Life of a Rooster

Memoirs of a psychiatrist, journalist and educator

How not to forget past learning

on March 14, 2014

I actually grew slightly wiser by then. After all, I was ten years old. I asked my cousin Therese, who asked her mother, Aunt Lily, what religion SHE was. Since they were not Muslim, like our family, nor Catholic, like the girls in school, what were they then?

They rehearsed an answer provided by Uncle Lung, which was that they were Confucianists. Actually, the majority of Chinese do not seem to follow any particular ritualistic religion. And yes, indeed, they do follow the precepts and principles prescribed by Confucius — Kung Fu Zi — who was not a prophet, but a philosopher. It is very interesting to note that though the Chinese do not seem to believe in any religion, they actually do believe in some transcendent being above not just humans, but any other immortal beings, be they named gods/goddesses or fairies. In their daily speech, they would refer to “Lao Tian Ye”, meaning Old Grandfather Heaven, or a shortened form, “Lao Tian” — Old Heaven, or even shorter, “Tian” — Heaven. For instance, they would say, “Tian zhi dao!” meaning, Heaven knows!  Or “Lao Tian yo yan” — “Old Heaven has eyes”, meaning that He is omniscient and knows the truth even if you don’t believe me. And in hours of distress or dire need, they would turn their eyes to the sky, and supplicate Old Man Heaven for help or deliverance. Who is omniscient, omnipotent, all-seeing, all-hearing, and merciful, except for God? The same God worshipped by all the monotheistic believers? I think it is highly probable that some prophet did come to China in ancient times and left this long-lasting belief in God, even if no one seems to remember where this belief came from. Despite all the minor gods and goddesses from Buddhism, or the traditions of ancestor worship, all Chinese do believe in one God, although they don’t know it.

On weekends, Saadia and I copied verses and chapters from the Qur’an following Papa’s orders. Thus, he tried to prevent us from forgetting whatever Arabic and Qur’an we had learned in Jeddah. Aunt Lily and Therese greatly enjoyed watching us sweating over our Arabic handwriting. Aunt Lily called it “bean sprout writing” and Therese thought it gross when I tried to teach it to her. But I now realize that my pretty flowing Arabic penmanship today is a result of those weekly sweatshop sessions.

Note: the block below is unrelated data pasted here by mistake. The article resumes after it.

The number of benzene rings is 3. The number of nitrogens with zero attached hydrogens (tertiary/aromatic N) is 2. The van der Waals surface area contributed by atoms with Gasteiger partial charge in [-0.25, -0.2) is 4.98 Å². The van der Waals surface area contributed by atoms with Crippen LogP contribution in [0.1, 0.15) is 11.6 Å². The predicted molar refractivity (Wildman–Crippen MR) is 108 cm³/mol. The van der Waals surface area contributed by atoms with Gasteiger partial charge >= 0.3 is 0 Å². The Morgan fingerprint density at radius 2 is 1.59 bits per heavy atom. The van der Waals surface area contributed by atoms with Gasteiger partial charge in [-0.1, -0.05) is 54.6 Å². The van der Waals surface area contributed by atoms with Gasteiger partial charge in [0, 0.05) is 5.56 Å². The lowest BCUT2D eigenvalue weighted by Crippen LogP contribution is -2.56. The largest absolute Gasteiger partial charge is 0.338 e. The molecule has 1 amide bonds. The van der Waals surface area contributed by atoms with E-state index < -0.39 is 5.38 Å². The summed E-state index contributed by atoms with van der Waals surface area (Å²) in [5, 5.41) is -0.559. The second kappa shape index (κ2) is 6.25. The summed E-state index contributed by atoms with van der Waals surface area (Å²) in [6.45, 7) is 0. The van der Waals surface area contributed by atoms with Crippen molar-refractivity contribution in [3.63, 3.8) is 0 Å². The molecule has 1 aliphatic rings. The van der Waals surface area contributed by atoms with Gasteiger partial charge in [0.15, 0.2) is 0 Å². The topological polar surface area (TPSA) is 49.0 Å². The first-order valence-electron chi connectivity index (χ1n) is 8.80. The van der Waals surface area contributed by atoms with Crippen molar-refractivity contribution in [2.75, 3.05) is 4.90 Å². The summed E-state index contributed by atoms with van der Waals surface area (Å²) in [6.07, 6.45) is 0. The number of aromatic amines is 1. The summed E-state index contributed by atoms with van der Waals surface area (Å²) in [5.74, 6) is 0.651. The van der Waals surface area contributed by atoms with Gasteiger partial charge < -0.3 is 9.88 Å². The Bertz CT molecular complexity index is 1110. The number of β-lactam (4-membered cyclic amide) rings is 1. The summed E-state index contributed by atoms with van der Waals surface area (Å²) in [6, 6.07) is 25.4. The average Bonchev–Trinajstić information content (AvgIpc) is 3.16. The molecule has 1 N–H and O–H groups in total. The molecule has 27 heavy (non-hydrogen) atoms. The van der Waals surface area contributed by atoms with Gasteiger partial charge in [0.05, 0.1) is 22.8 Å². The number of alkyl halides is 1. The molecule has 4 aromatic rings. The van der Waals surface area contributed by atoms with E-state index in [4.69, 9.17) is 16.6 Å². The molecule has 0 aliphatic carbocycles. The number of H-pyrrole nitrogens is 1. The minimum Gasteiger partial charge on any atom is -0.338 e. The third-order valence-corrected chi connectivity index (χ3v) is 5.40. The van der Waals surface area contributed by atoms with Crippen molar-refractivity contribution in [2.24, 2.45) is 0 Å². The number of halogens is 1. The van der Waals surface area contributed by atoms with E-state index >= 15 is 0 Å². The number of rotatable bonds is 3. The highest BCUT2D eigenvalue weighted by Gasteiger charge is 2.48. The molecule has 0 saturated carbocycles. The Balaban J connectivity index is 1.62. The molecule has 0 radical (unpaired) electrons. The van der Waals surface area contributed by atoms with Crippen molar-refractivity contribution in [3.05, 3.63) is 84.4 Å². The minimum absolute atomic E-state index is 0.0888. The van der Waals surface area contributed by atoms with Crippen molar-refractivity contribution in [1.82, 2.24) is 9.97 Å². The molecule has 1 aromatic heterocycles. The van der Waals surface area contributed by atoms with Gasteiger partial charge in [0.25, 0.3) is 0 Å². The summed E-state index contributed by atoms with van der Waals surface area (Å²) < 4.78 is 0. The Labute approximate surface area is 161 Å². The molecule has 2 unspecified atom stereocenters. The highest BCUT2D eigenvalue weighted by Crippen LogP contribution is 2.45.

Arabic script for "in the name of Allah the Merciful the Beneficent". This phrase is found at the beginning of each chapter of the Qur'an.

Arabic script for “in the name of Allah the Merciful the Beneficent”. This phrase is found at the beginning of each chapter of the Qur’an.

We also had to write a letter to Papa and Mama every month. In Chinese. So we wouldn’t forget the Chinese we had learned at the embassy school. Oh, such torture. It would take two to three weeks to finally compose the letter, and the fourth week to copy it legibly. Aunt Lily would read it for editorial purposes, and laugh her heart out, “laughing her big teeth off”, as she put it. She would try to correct our poor spelling, but the letter would still end up peppered with French words here and there. Papa would receive it two weeks later, correct it in red, and then send it back again, after having “laughed so much that his belly skin would burst”.  Well, I suppose I should be glad to be a provider of entertainment with all that sweat and effort.

If you have never attempted to learn to read and write Chinese, then you wouldn’t understand why it is so hard to spell it correctly. In a language whose writing is based on some sort of phonetical alphabet, you try to sound it out, then spell what you hear. Mistakes are possible, but not that funny. However, Chinese is the only writing left in the world that is based on ideograms — little pictures that used to represent drawings of objects but eventually have become stylized and used for meaning or categorization as well as sound. So say you want to write: a book. First, of course, you need to figure out what it sounds like. Then, you need to think of which “measure word” to use. Is it a “generalized word” book? A “stick of” book? A “sheet of” book? A “stack of” book? A “slice of” book? etc. All right, so you find that you need to say a “ben” (pronounced bn) of a book. Now, how to write “bn”?  Fortunately, you remember that the character “ben” (3rd tone), meaning root, or source, looks like a tree with a little horizontal line near the bottom of the trunk to indicate the root. Simple enough. However, is it this character? Or is it one of the multitude of variations of this character with a side symbol or top symbol added on to signify its category? I mused long, and decided that since this is a book, and in the old days, books were made of bamboo slats, it follows therefore that the “ben” of book should be the one with a “bamboo head”. So I proudly add it on.

character "mu",  meaning tree or wood. Originates from the drawing of a fir tree.

character “mu”, meaning tree or wood. Originates from the drawing of a fir tree.

Now if you know Chinese, you are already laughing. Because for some strange reason, it was not the right character. It should have been the one without any additional category at all. Just a “root of” a book. Go figure. The word I used, the one with the bamboo top, well it means “stupid”. So I had written “a stupid book”. Methinks it’s the logic of it all that is stupid.

character "ben" meaning root, source, or origin.

character “ben” meaning root, source, or origin.

character "ben" with the bamboo top, meaning stupid.

character “ben” with the bamboo top, meaning stupid.




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